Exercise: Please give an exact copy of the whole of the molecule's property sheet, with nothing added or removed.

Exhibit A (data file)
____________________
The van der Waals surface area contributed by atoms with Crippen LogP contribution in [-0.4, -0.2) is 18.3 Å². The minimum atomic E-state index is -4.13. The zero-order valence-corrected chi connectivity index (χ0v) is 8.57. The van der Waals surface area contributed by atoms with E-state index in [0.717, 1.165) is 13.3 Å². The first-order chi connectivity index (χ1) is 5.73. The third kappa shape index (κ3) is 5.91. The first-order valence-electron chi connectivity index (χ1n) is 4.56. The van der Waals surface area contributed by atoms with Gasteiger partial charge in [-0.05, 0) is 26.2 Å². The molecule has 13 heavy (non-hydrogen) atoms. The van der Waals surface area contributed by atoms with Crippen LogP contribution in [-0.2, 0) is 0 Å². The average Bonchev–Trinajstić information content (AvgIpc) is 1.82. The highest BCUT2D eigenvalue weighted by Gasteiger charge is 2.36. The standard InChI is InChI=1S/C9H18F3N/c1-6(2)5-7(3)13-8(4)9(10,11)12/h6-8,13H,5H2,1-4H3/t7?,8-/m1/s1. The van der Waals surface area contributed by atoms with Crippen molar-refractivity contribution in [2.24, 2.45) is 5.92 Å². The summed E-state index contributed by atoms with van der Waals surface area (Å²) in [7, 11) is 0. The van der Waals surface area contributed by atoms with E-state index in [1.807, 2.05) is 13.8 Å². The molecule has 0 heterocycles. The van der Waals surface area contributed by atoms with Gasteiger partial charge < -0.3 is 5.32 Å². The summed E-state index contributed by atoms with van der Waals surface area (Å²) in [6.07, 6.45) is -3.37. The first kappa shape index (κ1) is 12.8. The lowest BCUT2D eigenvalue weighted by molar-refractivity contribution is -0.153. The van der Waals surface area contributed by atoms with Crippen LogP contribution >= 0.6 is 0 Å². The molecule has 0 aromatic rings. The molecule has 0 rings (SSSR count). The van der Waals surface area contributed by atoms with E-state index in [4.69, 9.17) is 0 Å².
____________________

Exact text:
The van der Waals surface area contributed by atoms with Crippen LogP contribution in [-0.4, -0.2) is 18.3 Å². The minimum atomic E-state index is -4.13. The zero-order valence-corrected chi connectivity index (χ0v) is 8.57. The van der Waals surface area contributed by atoms with E-state index in [0.717, 1.165) is 13.3 Å². The first-order chi connectivity index (χ1) is 5.73. The third kappa shape index (κ3) is 5.91. The first-order valence-electron chi connectivity index (χ1n) is 4.56. The van der Waals surface area contributed by atoms with Gasteiger partial charge in [-0.05, 0) is 26.2 Å². The molecule has 13 heavy (non-hydrogen) atoms. The van der Waals surface area contributed by atoms with Crippen LogP contribution in [-0.2, 0) is 0 Å². The average Bonchev–Trinajstić information content (AvgIpc) is 1.82. The highest BCUT2D eigenvalue weighted by Gasteiger charge is 2.36. The standard InChI is InChI=1S/C9H18F3N/c1-6(2)5-7(3)13-8(4)9(10,11)12/h6-8,13H,5H2,1-4H3/t7?,8-/m1/s1. The van der Waals surface area contributed by atoms with Crippen molar-refractivity contribution in [2.24, 2.45) is 5.92 Å². The summed E-state index contributed by atoms with van der Waals surface area (Å²) in [7, 11) is 0. The van der Waals surface area contributed by atoms with E-state index in [1.807, 2.05) is 13.8 Å². The molecule has 0 heterocycles. The van der Waals surface area contributed by atoms with Gasteiger partial charge < -0.3 is 5.32 Å². The summed E-state index contributed by atoms with van der Waals surface area (Å²) in [6.07, 6.45) is -3.37. The first kappa shape index (κ1) is 12.8. The lowest BCUT2D eigenvalue weighted by molar-refractivity contribution is -0.153. The van der Waals surface area contributed by atoms with Crippen LogP contribution >= 0.6 is 0 Å². The molecule has 0 aromatic rings. The molecule has 0 rings (SSSR count). The van der Waals surface area contributed by atoms with E-state index in [4.69, 9.17) is 0 Å².